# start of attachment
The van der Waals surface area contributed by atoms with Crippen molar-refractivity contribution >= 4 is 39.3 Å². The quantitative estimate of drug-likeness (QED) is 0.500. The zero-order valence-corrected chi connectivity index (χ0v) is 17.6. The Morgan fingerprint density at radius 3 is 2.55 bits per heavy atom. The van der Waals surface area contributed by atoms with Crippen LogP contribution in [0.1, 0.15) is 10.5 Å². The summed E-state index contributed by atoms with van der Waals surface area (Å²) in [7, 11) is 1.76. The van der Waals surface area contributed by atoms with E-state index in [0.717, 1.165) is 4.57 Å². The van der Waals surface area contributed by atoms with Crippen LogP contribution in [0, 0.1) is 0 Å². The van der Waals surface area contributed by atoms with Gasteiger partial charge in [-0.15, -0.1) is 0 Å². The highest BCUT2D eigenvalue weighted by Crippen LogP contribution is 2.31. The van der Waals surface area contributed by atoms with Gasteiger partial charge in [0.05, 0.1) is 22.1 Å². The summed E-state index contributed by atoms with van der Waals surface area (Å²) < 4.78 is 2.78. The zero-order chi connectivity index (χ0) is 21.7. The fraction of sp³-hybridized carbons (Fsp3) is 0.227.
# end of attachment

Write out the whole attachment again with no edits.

The van der Waals surface area contributed by atoms with Crippen molar-refractivity contribution >= 4 is 39.3 Å². The quantitative estimate of drug-likeness (QED) is 0.500. The zero-order valence-corrected chi connectivity index (χ0v) is 17.6. The Morgan fingerprint density at radius 3 is 2.55 bits per heavy atom. The van der Waals surface area contributed by atoms with Crippen LogP contribution in [0.1, 0.15) is 10.5 Å². The summed E-state index contributed by atoms with van der Waals surface area (Å²) in [7, 11) is 1.76. The van der Waals surface area contributed by atoms with E-state index in [0.717, 1.165) is 4.57 Å². The van der Waals surface area contributed by atoms with Crippen LogP contribution in [0, 0.1) is 0 Å². The van der Waals surface area contributed by atoms with Gasteiger partial charge in [-0.15, -0.1) is 0 Å². The highest BCUT2D eigenvalue weighted by Crippen LogP contribution is 2.31. The van der Waals surface area contributed by atoms with Gasteiger partial charge in [0.05, 0.1) is 22.1 Å². The summed E-state index contributed by atoms with van der Waals surface area (Å²) < 4.78 is 2.78. The zero-order chi connectivity index (χ0) is 21.7. The fraction of sp³-hybridized carbons (Fsp3) is 0.227.